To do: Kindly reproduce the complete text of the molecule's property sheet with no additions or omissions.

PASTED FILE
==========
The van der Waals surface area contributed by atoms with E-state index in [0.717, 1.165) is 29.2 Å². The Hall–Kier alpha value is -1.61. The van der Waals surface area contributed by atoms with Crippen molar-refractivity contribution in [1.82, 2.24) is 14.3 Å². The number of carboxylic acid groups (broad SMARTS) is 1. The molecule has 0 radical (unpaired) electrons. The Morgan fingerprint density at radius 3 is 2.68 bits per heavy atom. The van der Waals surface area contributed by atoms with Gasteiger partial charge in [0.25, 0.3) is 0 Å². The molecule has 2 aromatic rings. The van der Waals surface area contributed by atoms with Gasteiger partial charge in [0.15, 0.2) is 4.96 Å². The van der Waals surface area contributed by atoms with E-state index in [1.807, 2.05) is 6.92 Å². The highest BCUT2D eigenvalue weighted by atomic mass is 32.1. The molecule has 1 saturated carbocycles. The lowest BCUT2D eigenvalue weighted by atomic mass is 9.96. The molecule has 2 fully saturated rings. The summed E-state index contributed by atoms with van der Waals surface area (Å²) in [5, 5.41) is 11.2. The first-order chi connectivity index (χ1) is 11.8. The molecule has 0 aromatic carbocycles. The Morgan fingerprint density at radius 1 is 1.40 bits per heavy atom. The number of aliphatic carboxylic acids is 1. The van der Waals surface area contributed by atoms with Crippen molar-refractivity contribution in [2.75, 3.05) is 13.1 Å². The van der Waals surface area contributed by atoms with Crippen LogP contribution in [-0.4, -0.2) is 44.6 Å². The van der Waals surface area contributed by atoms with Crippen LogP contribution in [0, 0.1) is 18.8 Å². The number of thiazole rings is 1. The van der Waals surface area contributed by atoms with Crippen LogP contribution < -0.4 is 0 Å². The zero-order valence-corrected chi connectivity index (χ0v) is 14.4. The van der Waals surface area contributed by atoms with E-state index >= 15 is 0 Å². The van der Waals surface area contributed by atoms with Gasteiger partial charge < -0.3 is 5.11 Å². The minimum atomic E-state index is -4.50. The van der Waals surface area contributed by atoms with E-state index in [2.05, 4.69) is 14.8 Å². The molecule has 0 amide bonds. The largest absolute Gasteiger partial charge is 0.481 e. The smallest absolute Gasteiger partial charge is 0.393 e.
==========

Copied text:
The van der Waals surface area contributed by atoms with E-state index in [0.717, 1.165) is 29.2 Å². The Hall–Kier alpha value is -1.61. The van der Waals surface area contributed by atoms with Crippen molar-refractivity contribution in [1.82, 2.24) is 14.3 Å². The number of carboxylic acid groups (broad SMARTS) is 1. The molecule has 0 radical (unpaired) electrons. The Morgan fingerprint density at radius 3 is 2.68 bits per heavy atom. The van der Waals surface area contributed by atoms with Gasteiger partial charge in [0.25, 0.3) is 0 Å². The molecule has 2 aromatic rings. The van der Waals surface area contributed by atoms with Gasteiger partial charge in [0.15, 0.2) is 4.96 Å². The van der Waals surface area contributed by atoms with E-state index in [1.807, 2.05) is 6.92 Å². The highest BCUT2D eigenvalue weighted by atomic mass is 32.1. The molecule has 1 saturated carbocycles. The lowest BCUT2D eigenvalue weighted by atomic mass is 9.96. The molecule has 2 fully saturated rings. The summed E-state index contributed by atoms with van der Waals surface area (Å²) in [5, 5.41) is 11.2. The first-order chi connectivity index (χ1) is 11.8. The molecule has 0 aromatic carbocycles. The Morgan fingerprint density at radius 1 is 1.40 bits per heavy atom. The number of aliphatic carboxylic acids is 1. The van der Waals surface area contributed by atoms with Crippen molar-refractivity contribution in [2.75, 3.05) is 13.1 Å². The van der Waals surface area contributed by atoms with Crippen LogP contribution in [-0.4, -0.2) is 44.6 Å². The van der Waals surface area contributed by atoms with Crippen LogP contribution in [0, 0.1) is 18.8 Å². The number of thiazole rings is 1. The van der Waals surface area contributed by atoms with Crippen LogP contribution < -0.4 is 0 Å². The zero-order valence-corrected chi connectivity index (χ0v) is 14.4. The van der Waals surface area contributed by atoms with E-state index >= 15 is 0 Å². The van der Waals surface area contributed by atoms with Gasteiger partial charge < -0.3 is 5.11 Å². The minimum atomic E-state index is -4.50. The van der Waals surface area contributed by atoms with E-state index in [2.05, 4.69) is 14.8 Å². The molecule has 0 amide bonds. The largest absolute Gasteiger partial charge is 0.481 e. The smallest absolute Gasteiger partial charge is 0.393 e.